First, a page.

bronxmasq  Bronx Masquerade by Nikki Grimes  This multigenre novel blends poetry and narrative to tell the stories behind each chapter’s character.  Adolescent readers see how domestic violence and other social issues affect young people.  This is another great choice for a read aloud because the chapters are short and it works well for teaching different reading strategies.

bees  The Secret Life of Bees by Sue Monk Kidd  Lily and Tyrell are connected by the impact their circumstances make on them.  Both live with one parent, and Lily’s father and Tyrell’s mom are cut from the same cloth.  One can’t say that kneeling in grits for a long period of time will not distract a child from learning the three R’s.  Adolescent readers also learn the discourse of sorrow as they read about May’s wailing wall.

firstpartlast The First Part Last by Angela Johnson  Being a teenage father is hard enough.  Raising a young daughter alone because her mother is no longer there is even harder.  This is the dilemma that Bobby faces as he takes care of Feather.  Johnson’s narrative style of alternating chapters between the past and present engrosses reader into Bobby’s life.

Teaching Exercise for Tyrell

This exercise depicts a scene that did not occur in the novel.  I used the cloze technique (removing words from a passage and requiring students to use clues within the passage to choose the correct word) to assess students’ understanding of the weekly vocabulary words. In the upcoming weeks, I will begin posting short stories that will teach a vocabulary word, a reading skill, or literary term because I believe that stories can teach concepts.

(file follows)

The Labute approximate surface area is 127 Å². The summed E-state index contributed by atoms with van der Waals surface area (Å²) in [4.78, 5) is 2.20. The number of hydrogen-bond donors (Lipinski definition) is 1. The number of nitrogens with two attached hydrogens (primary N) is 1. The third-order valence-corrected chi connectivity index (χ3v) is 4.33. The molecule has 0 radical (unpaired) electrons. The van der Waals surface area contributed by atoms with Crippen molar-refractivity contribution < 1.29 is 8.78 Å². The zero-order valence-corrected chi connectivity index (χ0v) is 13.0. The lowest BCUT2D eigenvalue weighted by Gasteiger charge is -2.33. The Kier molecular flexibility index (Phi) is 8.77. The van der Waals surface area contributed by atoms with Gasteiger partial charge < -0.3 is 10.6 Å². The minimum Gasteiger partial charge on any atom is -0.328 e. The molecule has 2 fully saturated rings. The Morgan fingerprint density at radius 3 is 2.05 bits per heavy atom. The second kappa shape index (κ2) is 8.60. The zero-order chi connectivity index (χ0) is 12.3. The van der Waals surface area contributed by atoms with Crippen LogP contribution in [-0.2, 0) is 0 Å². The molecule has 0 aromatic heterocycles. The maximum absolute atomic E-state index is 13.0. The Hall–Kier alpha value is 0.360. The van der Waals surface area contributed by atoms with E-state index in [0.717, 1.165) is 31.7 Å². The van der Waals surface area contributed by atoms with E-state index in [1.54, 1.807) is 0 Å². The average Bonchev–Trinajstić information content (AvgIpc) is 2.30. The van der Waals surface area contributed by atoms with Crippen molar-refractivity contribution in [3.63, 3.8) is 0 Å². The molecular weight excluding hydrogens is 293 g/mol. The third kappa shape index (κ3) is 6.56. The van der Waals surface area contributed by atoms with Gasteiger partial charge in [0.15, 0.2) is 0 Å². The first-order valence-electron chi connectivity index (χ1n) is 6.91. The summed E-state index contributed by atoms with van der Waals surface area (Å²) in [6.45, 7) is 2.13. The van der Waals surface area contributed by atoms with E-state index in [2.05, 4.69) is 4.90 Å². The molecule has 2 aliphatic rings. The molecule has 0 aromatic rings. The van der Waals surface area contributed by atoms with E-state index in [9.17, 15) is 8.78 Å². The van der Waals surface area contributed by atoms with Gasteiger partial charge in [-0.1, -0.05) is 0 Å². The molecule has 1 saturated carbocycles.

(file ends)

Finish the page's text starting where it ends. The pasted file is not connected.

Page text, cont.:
Directions:  Choose the word from the list below that will best complete the sentences.

ransack

panache

circumvent

ambivalent

expatriate

Novisha was angry with Tyrell.  Her girlfriend, Tasha, stayed at the same hotel.  She saw Tyrell walk into Jasmine’s room.  She called Novisha on her cell phone and told her what she had seen.  Novisha cried at first. Then she wanted to believe that Tyrell would not cheat on her.  She felt (1) ______________.  Novisha caught the subway over to the hotel.  On her way there, she noticed several people from different countries on the train.  They were (2) __________________from their homelands.  Even though she was mad at Tyrell, Novisha felt badly about them leaving without choice.  Novisha got off at her stop.  She showed (3) _______________ as she walked quickly down the sidewalk with her Timberland boots, Apple Bottom jeans, and matching Apple Bottom sweater.  She went inside the building and found her friend in the hallway.  Tasha pointed to room 207.  Novisha cracked her knuckles and popped her neck. The door was slightly cracked.  She threw it open and cried about the sight before her.  Tyrell and Jasmine were kissing each other passionately.  They did not notice Novisha at all.